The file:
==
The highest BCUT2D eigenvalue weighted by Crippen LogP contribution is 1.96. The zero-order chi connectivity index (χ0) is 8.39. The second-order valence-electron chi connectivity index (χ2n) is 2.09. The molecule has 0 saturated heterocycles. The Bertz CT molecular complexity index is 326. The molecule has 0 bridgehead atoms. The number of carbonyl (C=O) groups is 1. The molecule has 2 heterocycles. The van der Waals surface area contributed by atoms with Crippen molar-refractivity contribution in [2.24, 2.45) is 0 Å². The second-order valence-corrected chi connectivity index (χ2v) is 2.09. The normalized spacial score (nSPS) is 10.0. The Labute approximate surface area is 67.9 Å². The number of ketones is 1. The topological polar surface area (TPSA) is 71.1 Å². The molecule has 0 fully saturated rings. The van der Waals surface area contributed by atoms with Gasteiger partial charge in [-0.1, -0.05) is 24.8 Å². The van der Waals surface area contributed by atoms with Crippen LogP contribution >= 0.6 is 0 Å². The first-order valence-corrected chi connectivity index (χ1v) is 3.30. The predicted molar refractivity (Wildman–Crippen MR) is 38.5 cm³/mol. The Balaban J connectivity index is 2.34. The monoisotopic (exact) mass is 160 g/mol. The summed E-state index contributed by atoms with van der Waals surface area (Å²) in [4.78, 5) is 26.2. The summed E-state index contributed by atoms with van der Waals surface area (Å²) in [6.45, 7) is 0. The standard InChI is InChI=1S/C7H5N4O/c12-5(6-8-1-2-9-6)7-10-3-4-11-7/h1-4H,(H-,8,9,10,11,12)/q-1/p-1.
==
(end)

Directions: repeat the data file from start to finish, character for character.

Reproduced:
The highest BCUT2D eigenvalue weighted by Crippen LogP contribution is 1.96. The zero-order chi connectivity index (χ0) is 8.39. The second-order valence-electron chi connectivity index (χ2n) is 2.09. The molecule has 0 saturated heterocycles. The Bertz CT molecular complexity index is 326. The molecule has 0 bridgehead atoms. The number of carbonyl (C=O) groups is 1. The molecule has 2 heterocycles. The van der Waals surface area contributed by atoms with Crippen molar-refractivity contribution in [2.24, 2.45) is 0 Å². The second-order valence-corrected chi connectivity index (χ2v) is 2.09. The normalized spacial score (nSPS) is 10.0. The Labute approximate surface area is 67.9 Å². The number of ketones is 1. The topological polar surface area (TPSA) is 71.1 Å². The molecule has 0 fully saturated rings. The van der Waals surface area contributed by atoms with Gasteiger partial charge in [-0.1, -0.05) is 24.8 Å². The van der Waals surface area contributed by atoms with Crippen LogP contribution >= 0.6 is 0 Å². The first-order valence-corrected chi connectivity index (χ1v) is 3.30. The predicted molar refractivity (Wildman–Crippen MR) is 38.5 cm³/mol. The Balaban J connectivity index is 2.34. The monoisotopic (exact) mass is 160 g/mol. The summed E-state index contributed by atoms with van der Waals surface area (Å²) in [4.78, 5) is 26.2. The summed E-state index contributed by atoms with van der Waals surface area (Å²) in [6.45, 7) is 0. The standard InChI is InChI=1S/C7H5N4O/c12-5(6-8-1-2-9-6)7-10-3-4-11-7/h1-4H,(H-,8,9,10,11,12)/q-1/p-1.